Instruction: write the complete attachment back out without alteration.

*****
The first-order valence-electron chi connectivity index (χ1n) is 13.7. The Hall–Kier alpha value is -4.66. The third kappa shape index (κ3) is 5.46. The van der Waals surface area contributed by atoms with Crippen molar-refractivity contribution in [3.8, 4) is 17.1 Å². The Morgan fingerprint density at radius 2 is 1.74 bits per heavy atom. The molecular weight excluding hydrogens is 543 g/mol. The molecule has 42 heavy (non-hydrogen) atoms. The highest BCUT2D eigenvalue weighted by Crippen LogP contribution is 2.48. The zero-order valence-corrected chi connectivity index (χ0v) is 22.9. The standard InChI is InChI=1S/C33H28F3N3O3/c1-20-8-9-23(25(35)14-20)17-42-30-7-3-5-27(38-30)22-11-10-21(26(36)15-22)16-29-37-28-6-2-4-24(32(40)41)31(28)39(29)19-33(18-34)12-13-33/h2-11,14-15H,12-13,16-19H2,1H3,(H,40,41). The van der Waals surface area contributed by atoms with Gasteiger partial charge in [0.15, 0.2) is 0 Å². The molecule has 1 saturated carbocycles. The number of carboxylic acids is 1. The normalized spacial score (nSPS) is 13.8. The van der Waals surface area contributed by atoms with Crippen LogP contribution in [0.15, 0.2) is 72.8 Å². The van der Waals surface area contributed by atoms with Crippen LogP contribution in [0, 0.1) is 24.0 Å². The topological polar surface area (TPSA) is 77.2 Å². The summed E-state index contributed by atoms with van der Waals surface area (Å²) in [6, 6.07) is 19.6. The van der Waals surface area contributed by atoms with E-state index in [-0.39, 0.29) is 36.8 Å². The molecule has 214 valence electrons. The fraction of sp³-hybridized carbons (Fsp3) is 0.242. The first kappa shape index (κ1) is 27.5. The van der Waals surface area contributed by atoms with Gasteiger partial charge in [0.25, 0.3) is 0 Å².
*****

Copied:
The first-order valence-electron chi connectivity index (χ1n) is 13.7. The Hall–Kier alpha value is -4.66. The third kappa shape index (κ3) is 5.46. The van der Waals surface area contributed by atoms with Crippen molar-refractivity contribution in [3.8, 4) is 17.1 Å². The Morgan fingerprint density at radius 2 is 1.74 bits per heavy atom. The molecular weight excluding hydrogens is 543 g/mol. The molecule has 42 heavy (non-hydrogen) atoms. The highest BCUT2D eigenvalue weighted by Crippen LogP contribution is 2.48. The zero-order valence-corrected chi connectivity index (χ0v) is 22.9. The standard InChI is InChI=1S/C33H28F3N3O3/c1-20-8-9-23(25(35)14-20)17-42-30-7-3-5-27(38-30)22-11-10-21(26(36)15-22)16-29-37-28-6-2-4-24(32(40)41)31(28)39(29)19-33(18-34)12-13-33/h2-11,14-15H,12-13,16-19H2,1H3,(H,40,41). The van der Waals surface area contributed by atoms with Gasteiger partial charge in [0.15, 0.2) is 0 Å². The molecule has 1 saturated carbocycles. The number of carboxylic acids is 1. The normalized spacial score (nSPS) is 13.8. The van der Waals surface area contributed by atoms with Crippen LogP contribution in [0.15, 0.2) is 72.8 Å². The van der Waals surface area contributed by atoms with Crippen LogP contribution in [0, 0.1) is 24.0 Å². The topological polar surface area (TPSA) is 77.2 Å². The summed E-state index contributed by atoms with van der Waals surface area (Å²) in [6, 6.07) is 19.6. The van der Waals surface area contributed by atoms with E-state index in [-0.39, 0.29) is 36.8 Å². The molecule has 214 valence electrons. The fraction of sp³-hybridized carbons (Fsp3) is 0.242. The first kappa shape index (κ1) is 27.5. The van der Waals surface area contributed by atoms with Gasteiger partial charge in [0.25, 0.3) is 0 Å².